In a decision that will likely reverberate through education ranks across the country, New York Supreme Count Judge Roger McDonough has ruled that fourth-grade teacher Sheri Lederman’s poor evaluation based on a VAM assessment system was “arbitrary” and “capricious.”

Lederman, a veteran teacher in the Great Neck public school district on Long Island, received an “effective” rating in the 2012-13 school year, however, the following year, even though her student’s tests scores changed little, VAM said she was “ineffective.”  Both her principal and superintendent said she her teaching was “extraordinarily effective” and her students consistently scored higher than the state average on math and English. (She was rated “effective” in 2014-15.)

Supposedly VAM uses a complicated computer model to determine scores students should make, while at the same time taking into account factors that impact student performance such as poverty level, stress and health issues.  To say VAM is controversial is an understatement.

The infamous RAISE/PREP legislation sponsored by Senator Del Marsh in the just-concluded session called for VAM to be used to evaluate Alabama teachers.  The bill got tremendous opposition from the education community because of this.

Lederman took the matter to court.  Her husband, Bruce, was her attorney.  She brought suit against then New York commissioner of education John King.  (King has since been appointed U.S. Secretary of Education by President Obama.)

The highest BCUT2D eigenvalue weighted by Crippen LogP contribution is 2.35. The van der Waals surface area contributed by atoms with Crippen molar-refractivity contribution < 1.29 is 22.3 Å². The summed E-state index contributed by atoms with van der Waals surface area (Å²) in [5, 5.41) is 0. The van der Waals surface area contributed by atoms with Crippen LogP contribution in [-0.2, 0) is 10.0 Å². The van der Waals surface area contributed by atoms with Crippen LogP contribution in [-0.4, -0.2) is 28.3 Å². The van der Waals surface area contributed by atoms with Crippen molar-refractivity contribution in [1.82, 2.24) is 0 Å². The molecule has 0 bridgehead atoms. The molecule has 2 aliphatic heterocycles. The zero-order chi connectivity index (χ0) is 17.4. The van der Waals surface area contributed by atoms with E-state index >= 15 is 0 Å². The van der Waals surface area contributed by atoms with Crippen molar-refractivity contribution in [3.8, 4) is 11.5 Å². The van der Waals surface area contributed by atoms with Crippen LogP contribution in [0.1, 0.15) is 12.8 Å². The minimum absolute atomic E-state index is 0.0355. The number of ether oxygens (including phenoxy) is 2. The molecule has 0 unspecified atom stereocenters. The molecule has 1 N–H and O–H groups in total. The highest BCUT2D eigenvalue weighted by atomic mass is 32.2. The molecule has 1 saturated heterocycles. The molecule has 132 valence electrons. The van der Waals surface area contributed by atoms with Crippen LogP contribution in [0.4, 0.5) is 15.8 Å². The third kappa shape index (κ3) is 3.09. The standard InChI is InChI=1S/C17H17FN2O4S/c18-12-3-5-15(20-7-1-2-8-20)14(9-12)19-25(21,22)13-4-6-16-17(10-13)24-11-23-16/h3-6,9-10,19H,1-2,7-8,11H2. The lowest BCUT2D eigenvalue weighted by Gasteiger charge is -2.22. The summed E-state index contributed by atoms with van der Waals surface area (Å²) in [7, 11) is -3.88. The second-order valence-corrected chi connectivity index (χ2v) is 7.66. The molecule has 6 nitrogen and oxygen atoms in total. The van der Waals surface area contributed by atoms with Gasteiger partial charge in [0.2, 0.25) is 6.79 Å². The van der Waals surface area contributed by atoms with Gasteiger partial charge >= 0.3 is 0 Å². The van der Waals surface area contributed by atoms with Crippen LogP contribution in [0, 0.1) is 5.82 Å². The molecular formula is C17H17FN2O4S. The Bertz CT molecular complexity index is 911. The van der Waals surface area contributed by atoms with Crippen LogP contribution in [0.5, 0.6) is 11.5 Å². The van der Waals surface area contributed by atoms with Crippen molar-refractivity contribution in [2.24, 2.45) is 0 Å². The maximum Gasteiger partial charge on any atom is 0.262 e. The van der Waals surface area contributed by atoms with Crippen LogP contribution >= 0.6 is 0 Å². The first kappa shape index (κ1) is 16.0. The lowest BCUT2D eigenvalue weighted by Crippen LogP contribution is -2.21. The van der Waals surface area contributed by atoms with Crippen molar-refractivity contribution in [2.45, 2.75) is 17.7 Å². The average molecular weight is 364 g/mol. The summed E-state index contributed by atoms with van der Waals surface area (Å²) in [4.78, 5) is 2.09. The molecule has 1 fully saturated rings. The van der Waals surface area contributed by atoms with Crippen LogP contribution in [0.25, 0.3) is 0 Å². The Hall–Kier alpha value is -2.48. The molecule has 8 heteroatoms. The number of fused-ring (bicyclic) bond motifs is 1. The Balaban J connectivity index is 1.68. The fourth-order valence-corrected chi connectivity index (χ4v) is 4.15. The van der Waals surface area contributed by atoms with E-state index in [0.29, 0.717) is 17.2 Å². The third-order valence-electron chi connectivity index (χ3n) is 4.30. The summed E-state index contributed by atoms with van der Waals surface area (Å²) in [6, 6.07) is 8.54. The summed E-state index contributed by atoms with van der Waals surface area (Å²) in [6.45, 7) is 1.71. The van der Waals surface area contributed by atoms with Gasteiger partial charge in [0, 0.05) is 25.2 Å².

The court relied on information from noted education experts such as Linda Darling-Hammond of Stanford University who pointed out that research shows that teachers account for only about 1-14 percent of the variability in test scores.  Darling-Hammond concluded that the New York VAM does not accurately measure teaching effectiveness.

Audrey Amrein-Beardsley of Arizona State was another expert for Lederman.  (Amrein-Beardsley commented on the Alabama RAISE act on this site.)  She noted that the New York VAM was never externally peer-reviewed and that because the scores of Lederman’s students were statistically similar in both 2012-2013 ad 2013-2014, there is strong evidence that the evaluation method used by the state showed a lack of reliability.

The lesson here.  Senator Marsh and others who supported RAISE, such as the Business Council of Alabama and the Alabama Association of School Boards, would do well to pay more attention to educators and less to folks who are uninformed.